Sabra Moore NYC Women's Art Movement Collection
Collection Scope and Content Summary
This collection consists of the artwork, photographs, posters, clippings, correspondence, flyers, newspapers, newsletters, publications, t-shirts, ribbons, and cards that document the work and life of artist and activist Sabra Moore in New York City from 1969-1996. Letters about decisions regarding exhibitions, demonstrations, and magazine/newsletter content related to art and feminist organizations compose the bulk of Moore's correspondence.
Photographs of Moore and the artists with whom she most often collaborated, as well as the artist activist groups that she participated in make up the majority of the photograph collection. Many of the people and places in the photographs have been identified and labeled by Moore. This inventory can be made accessible to researchers. Moore was very actively involved in the Heresies Collective, thus the collection has an extensive number of Heresies Magazines and other documents related to the organization. The collection also includes newspaper clippings announcing exhibition openings and mentioning various demonstrations that Moore helped organize and lead.
The collection contains pieces of original art created by Moore in collaboration with other artists and artifacts from Moore's demonstration at MoMA in 1984. For example, the following artists contributed to the Reconstructed Codex: Emma Amos, Frances Buschke, Camille Billops, Josely Carvalho, Catherine, Correa, Christine Costan, Colleen Cutschall, Sharon Gilbert, Kathy Grove, Marina Gutierrez, Virginia Jaramillo, Kazuko, Sabra Moore, Helen Oji, Catalina Parra, Linda Peer, Liliana Porter, Jaune Quick-To-See Smith, Nancy Spero, Holly Zox. Moore made color Xerox copies of the Codex, which are now in the Brooklyn Museum and MoMA collections. The Archives also has a xeroxed copy of the Codex.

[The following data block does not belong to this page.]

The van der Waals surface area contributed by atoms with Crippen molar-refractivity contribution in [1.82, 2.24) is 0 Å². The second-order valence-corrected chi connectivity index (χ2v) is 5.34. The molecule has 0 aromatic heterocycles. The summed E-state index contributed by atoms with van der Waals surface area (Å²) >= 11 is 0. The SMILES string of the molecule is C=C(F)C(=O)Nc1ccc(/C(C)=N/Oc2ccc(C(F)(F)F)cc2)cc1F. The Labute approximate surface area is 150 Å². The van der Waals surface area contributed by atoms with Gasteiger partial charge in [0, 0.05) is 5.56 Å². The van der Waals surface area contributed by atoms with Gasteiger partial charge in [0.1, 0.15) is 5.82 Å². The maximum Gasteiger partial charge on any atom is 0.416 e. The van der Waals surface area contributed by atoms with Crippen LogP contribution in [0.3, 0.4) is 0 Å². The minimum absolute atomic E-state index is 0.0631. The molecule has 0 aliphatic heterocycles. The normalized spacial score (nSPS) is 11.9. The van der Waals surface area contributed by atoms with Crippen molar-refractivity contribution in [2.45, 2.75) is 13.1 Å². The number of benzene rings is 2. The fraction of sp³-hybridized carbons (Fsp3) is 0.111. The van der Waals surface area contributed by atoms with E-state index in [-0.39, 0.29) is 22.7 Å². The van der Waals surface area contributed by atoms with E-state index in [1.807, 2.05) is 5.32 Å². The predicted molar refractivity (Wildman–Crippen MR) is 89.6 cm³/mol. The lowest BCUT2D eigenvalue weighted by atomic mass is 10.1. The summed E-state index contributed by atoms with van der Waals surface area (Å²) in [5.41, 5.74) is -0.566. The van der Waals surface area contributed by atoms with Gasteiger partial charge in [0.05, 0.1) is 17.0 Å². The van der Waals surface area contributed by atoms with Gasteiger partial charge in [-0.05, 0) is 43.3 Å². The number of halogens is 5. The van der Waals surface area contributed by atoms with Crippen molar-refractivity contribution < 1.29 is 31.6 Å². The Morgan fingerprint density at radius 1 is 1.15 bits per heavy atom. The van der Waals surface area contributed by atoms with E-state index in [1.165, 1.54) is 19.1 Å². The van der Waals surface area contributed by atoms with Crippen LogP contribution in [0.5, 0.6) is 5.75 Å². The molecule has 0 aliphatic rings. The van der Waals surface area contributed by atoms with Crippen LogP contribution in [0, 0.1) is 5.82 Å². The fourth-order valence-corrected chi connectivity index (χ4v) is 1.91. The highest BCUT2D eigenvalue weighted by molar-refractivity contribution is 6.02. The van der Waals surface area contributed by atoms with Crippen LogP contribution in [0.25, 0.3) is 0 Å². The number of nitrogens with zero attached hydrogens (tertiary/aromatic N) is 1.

The ephemera that document the 1984 demonstration against MoMA consists of ribbons, badges, cards, photographs and a wooden Model MoMA. The ribbons were worn as sashes and cards--on which artists names and gender representation statistics were written--were stapled to the sashes. This part of the collection also contains over 600 cards with women artist names written or printed on them that were put into the Model MoMA as part of the demonstration against MoMA in 1984.
- 1969 - 1996
- Majority of material found within 1970 - 1992
With the exception of the Reconstructed Codex, this collection has no restrictions. The Codex is restricted due to its fragility. The Reconstructed Codex xeroxed book serves as an access copy.